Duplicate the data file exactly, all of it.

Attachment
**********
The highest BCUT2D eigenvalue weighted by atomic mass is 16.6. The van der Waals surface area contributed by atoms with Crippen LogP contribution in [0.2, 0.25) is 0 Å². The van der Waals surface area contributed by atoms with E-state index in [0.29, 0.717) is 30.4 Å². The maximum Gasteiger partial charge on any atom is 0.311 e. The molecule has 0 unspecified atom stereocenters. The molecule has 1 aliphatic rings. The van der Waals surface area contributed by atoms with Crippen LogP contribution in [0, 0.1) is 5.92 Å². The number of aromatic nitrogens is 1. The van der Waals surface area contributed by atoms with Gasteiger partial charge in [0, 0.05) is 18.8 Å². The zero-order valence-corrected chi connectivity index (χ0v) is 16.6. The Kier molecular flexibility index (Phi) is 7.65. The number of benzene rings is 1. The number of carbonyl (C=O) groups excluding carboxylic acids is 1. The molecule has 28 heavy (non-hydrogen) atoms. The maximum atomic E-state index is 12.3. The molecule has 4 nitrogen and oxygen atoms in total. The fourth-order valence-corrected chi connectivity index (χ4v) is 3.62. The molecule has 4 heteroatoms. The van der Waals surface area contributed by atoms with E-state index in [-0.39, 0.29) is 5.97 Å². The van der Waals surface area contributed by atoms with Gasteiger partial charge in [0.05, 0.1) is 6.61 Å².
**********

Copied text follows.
The highest BCUT2D eigenvalue weighted by atomic mass is 16.6. The van der Waals surface area contributed by atoms with Crippen LogP contribution in [0.2, 0.25) is 0 Å². The van der Waals surface area contributed by atoms with E-state index in [0.29, 0.717) is 30.4 Å². The maximum Gasteiger partial charge on any atom is 0.311 e. The molecule has 0 unspecified atom stereocenters. The molecule has 1 aliphatic rings. The van der Waals surface area contributed by atoms with Crippen LogP contribution in [0, 0.1) is 5.92 Å². The number of aromatic nitrogens is 1. The van der Waals surface area contributed by atoms with Gasteiger partial charge in [0, 0.05) is 18.8 Å². The zero-order valence-corrected chi connectivity index (χ0v) is 16.6. The Kier molecular flexibility index (Phi) is 7.65. The number of benzene rings is 1. The number of carbonyl (C=O) groups excluding carboxylic acids is 1. The molecule has 28 heavy (non-hydrogen) atoms. The maximum atomic E-state index is 12.3. The molecule has 4 nitrogen and oxygen atoms in total. The fourth-order valence-corrected chi connectivity index (χ4v) is 3.62. The molecule has 4 heteroatoms. The van der Waals surface area contributed by atoms with E-state index in [-0.39, 0.29) is 5.97 Å². The van der Waals surface area contributed by atoms with Gasteiger partial charge in [0.05, 0.1) is 6.61 Å².